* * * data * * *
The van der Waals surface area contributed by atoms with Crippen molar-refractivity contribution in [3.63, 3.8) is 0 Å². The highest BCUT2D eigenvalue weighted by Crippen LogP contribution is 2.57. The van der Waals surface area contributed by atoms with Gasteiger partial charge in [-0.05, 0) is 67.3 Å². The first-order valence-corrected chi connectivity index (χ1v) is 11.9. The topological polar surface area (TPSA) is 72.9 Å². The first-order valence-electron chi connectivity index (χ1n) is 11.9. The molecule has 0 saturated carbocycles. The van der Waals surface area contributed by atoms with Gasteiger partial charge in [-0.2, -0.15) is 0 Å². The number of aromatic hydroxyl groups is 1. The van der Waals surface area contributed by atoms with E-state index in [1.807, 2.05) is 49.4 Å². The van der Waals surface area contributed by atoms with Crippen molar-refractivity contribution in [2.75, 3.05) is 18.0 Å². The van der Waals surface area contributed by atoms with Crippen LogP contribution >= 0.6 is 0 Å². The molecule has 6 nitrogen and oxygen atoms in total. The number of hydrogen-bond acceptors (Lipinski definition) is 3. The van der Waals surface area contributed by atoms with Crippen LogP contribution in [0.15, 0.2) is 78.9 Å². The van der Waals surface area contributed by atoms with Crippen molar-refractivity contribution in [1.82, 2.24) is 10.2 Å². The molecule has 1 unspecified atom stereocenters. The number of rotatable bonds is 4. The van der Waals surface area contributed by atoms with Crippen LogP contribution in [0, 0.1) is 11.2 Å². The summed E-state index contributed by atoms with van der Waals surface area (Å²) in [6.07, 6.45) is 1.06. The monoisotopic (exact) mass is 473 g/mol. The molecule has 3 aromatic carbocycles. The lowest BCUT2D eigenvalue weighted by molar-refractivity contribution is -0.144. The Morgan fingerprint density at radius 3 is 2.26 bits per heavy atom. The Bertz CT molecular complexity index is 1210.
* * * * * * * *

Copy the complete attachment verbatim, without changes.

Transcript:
The van der Waals surface area contributed by atoms with Crippen molar-refractivity contribution in [3.63, 3.8) is 0 Å². The highest BCUT2D eigenvalue weighted by Crippen LogP contribution is 2.57. The van der Waals surface area contributed by atoms with Gasteiger partial charge in [-0.05, 0) is 67.3 Å². The first-order valence-corrected chi connectivity index (χ1v) is 11.9. The topological polar surface area (TPSA) is 72.9 Å². The first-order valence-electron chi connectivity index (χ1n) is 11.9. The molecule has 0 saturated carbocycles. The van der Waals surface area contributed by atoms with Gasteiger partial charge in [-0.2, -0.15) is 0 Å². The number of aromatic hydroxyl groups is 1. The van der Waals surface area contributed by atoms with E-state index in [1.807, 2.05) is 49.4 Å². The van der Waals surface area contributed by atoms with Crippen molar-refractivity contribution in [2.75, 3.05) is 18.0 Å². The van der Waals surface area contributed by atoms with Crippen LogP contribution >= 0.6 is 0 Å². The molecule has 6 nitrogen and oxygen atoms in total. The number of hydrogen-bond acceptors (Lipinski definition) is 3. The van der Waals surface area contributed by atoms with Crippen LogP contribution in [0.15, 0.2) is 78.9 Å². The van der Waals surface area contributed by atoms with Crippen molar-refractivity contribution in [1.82, 2.24) is 10.2 Å². The molecule has 1 unspecified atom stereocenters. The number of rotatable bonds is 4. The van der Waals surface area contributed by atoms with Crippen LogP contribution in [0, 0.1) is 11.2 Å². The summed E-state index contributed by atoms with van der Waals surface area (Å²) in [6.07, 6.45) is 1.06. The monoisotopic (exact) mass is 473 g/mol. The molecule has 3 aromatic carbocycles. The lowest BCUT2D eigenvalue weighted by molar-refractivity contribution is -0.144. The Morgan fingerprint density at radius 3 is 2.26 bits per heavy atom. The Bertz CT molecular complexity index is 1210.